A final therapy session can look many different ways depending on the therapist’s style and the type of treatment offered. Termination sessions often include reviewing the client’s treatment and the progress they have made over time, as well as how they will use the skills and insight they learned going forward. It may also include safety planning for future triggers or stressful situations.

Some clients might want to give their therapist a termination gift to mark the transition and express their gratitude. Check with your therapist first, as ethics codes have different guidelines around accepting gifts, and some employers have rules about whether the therapist is permitted to accept a gift from a client.

Bring any questions or concerns you have to your therapist about termination and resources you may need going forward. Your therapist will work with you to make the transition as smooth and safe as possible.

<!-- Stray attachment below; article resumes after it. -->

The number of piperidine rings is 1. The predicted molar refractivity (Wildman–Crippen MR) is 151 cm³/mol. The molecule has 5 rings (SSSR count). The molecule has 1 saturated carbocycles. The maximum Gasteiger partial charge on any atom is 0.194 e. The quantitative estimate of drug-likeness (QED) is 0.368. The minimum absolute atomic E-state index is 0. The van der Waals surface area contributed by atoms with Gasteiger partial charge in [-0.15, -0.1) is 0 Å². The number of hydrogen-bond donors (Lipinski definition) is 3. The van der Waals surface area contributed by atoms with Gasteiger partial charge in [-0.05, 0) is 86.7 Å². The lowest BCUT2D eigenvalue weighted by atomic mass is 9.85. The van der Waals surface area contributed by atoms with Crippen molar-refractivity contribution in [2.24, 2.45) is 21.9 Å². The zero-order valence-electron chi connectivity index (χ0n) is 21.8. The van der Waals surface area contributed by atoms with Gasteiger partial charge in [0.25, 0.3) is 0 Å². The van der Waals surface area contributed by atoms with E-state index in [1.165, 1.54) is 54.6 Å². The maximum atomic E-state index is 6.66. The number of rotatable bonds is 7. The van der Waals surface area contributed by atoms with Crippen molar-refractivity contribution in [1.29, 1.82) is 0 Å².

2 Sources
Verywell Mind uses only high-quality sources, including peer-reviewed studies, to support the facts within our articles. Read our editorial process to learn more about how we fact-check and keep our content accurate, reliable, and trustworthy.
  1. Swift JK, Callahan JL, Cooper M, Parkin SR. The impact of accommodating client preference in psychotherapy: A meta-analysis. Journal of Clinical Psychology. 2018;74(11):1924-1937. doi:10.1002/jclp.22680

  2. Knox S, Adrians N, Everson E, Hess S, Hill C, Crook-Lyon R. Clients' perspectives on therapy termination. Psychotherapy Research. 2011;21(2):154-167. doi:10.1080/10503307.2010.534509

By Amy Marschall, PsyD
Dr. Amy Marschall is an autistic clinical psychologist with ADHD, working with children and adolescents who also identify with these neurotypes among others. She is certified in TF-CBT and telemental health.